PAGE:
Uniforms are used by every successful business and industry as a means of marketing... called “branding.” Usually there is a logo, a tag line, a color, or company name or design that immediately tells the customer who they are and what they do. I once thought that I could provide white medical uniforms for my office staff that had, “Dr. Graham – The greatest doctor I know,” written on the back of the uniform... but that was too much of a stretch and salted with self-aggrandizement.

I’m sure that Bill Glazer, Dan Kennedy’s marketing partner would be the first to congratulate me for applying what’s called “Outrageous Advertising” to my business marketing process. Bill wrote the book on the topic. 

The author, Curt Graham, is a highly experienced business and marketing expert, copywriter, and entrepreneur who has been published in various media over 50 years while in medical practice and after.
Discover what it takes for you to reach the optimal limits of your potential in medical practice, and how to do it: Click The Link NOW!

© 2004-2011, Curt Graham M.D., All rights reserved.


Article #22C


photo Dan kenney riding on a bull

Why People Fail

A series of No B.S.  Articles from Dan Kennedy

"What Will You Accept?"

“He Smashed His Head Bloody Pounding It On His Locker Door –
And Broke Off Two Teeth Biting On It.”

You may recall a story like that from Dan Jenkins’ football novel, Semi-Tough. (Made into an okay movie.)  The story is reportedly based on actual behavior of Howie Long when he was playing for the Oakland Raiders. You now see a mild-mannered, pleasant Howie on the Sunday morning football show on FOX. That is not the Howie teammates and opponents saw on the field. There, they saw and encountered a man who hated to lose.  In his newest novel, about the LPGA, The Franchise Babe, Jenkins again talks about the hate-to-lose element.

I find fewer and fewer people exhibiting this. In pro sports. In business. Most are all too willing to accept losing and losses, to shrug them off, to end days without productive accomplishment, to miss sales, to let revenue escape, to let customers disappear, to bank excuses instead of money. And as I said last week, you get what you accept.

I have always hated not doing well. Hate is, or is supposed to be a very strong word. Hate is dark and violent and intense.  I mean it that way. I hate not doing well.  People interfering with my ability to do well, through negligence, incompetence, stupidity, have seen and felt my wrath.  Like Howie, I have actually, physically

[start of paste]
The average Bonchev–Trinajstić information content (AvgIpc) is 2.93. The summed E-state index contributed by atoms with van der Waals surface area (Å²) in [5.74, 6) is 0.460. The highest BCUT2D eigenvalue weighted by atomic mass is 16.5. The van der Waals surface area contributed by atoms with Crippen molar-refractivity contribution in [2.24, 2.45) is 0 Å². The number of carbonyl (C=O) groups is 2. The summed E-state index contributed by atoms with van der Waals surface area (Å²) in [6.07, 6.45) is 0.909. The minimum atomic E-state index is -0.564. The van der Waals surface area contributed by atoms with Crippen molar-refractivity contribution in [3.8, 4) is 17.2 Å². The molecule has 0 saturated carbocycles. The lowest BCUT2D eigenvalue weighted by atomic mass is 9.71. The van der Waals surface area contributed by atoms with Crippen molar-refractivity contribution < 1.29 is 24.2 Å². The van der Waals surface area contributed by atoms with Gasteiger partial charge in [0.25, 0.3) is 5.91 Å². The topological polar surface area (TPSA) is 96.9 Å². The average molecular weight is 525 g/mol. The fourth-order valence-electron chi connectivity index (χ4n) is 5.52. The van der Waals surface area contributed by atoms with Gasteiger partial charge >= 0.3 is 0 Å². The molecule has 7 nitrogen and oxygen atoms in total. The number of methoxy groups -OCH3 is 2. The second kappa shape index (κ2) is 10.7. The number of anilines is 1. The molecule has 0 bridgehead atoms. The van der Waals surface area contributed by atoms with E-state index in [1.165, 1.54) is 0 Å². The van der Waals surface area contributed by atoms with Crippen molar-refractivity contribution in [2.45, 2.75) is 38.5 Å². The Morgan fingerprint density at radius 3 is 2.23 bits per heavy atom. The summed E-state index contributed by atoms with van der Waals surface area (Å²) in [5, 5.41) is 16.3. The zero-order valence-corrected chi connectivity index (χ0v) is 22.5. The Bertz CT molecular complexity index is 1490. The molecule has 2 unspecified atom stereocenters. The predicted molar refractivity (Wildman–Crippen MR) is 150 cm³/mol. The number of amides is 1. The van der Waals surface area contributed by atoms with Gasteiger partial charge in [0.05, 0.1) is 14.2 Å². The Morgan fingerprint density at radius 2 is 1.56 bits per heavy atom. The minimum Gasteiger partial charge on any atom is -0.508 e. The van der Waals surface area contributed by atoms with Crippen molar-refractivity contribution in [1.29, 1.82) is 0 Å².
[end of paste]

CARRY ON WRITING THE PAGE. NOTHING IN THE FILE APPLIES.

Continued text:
injured myself – smashing fist into wall, steel file cabinet; kicking car fender repeatedly; etc. -in unchecked rage after screwing up badly. 

When I set out in the A.M. with a To-Do List, I resist with every fiber of being,
carrying an item on it over to the next day. I hate that.  When advertising,
marketing or sales campaigns are slowed or sabotaged by peoples’ sloppy or careless implementation, I immediately begin scheming to rid my life of the culprits. I hate people who don’t hate things being f’d up.  I approve of the Oriental tradition of
falling on one’s own sword when performing badly. By normal standards, I suppose
I am emotionally unstable or dysfunctional, and might be diagnosed as mentally ill, but then normal standards lead to normal results, which suck. 

By the way, every doctor always expects me to have high blood pressure. I do not.
I cause high blood pressure, I don’t have it.  Seems to me, if you don’t care deeply, passionately about getting whatever you’re doing right, done fast and on time, done
in the way that produces best results,  you ought to find something worth caring
about to do – or find a way to do nothing at all.

If I had a team, I’d much rather have a Howie Long, and have to pry the damaged locker door from his hands and talk him out of the depths of rage, despair and depression over losing, than have a modern-day, laissez-faire, shit happens, we’ll try to do better next time wimpus and struggle to talk him into performing.  When I look around the ranks of the rich, I see people like me who hate losing. When I look
around everywhere else, I see loads of good losers.

At the moment, a lot of willing-to-accept-not-doing-well folks have been handed an extra supply of excuses – gas prices, real estate slump, Lehman Brothers’
bankruptcy, etc. – and many are unconsciously delighted to have them.  Be careful. Their mental illness is contagious.

Text Box:  

The WHY PEOPLE FAIL articles are provided by Dan S. Kennedy, serial entrepreneur, from-scratch multi-millionaire, speaker, consultant, coach, author of 13 books including the No B.S. series (, and editor of The No B.S. Marketing Letter. WE HAVE ARRANGED A SPECIAL FREE GIFT FROM DAN FOR YOU including a 2-Month Free Membership in Glazer-Kennedy Insider’s Circle, newsletters, audio CD’s and more: for information and to register, visit:

 Articles © 2008/Glazer-Kennedy Insider’s Circle LLC. All rights reserved.



masonic emblembright colored American flag  Curt Graham, M.D.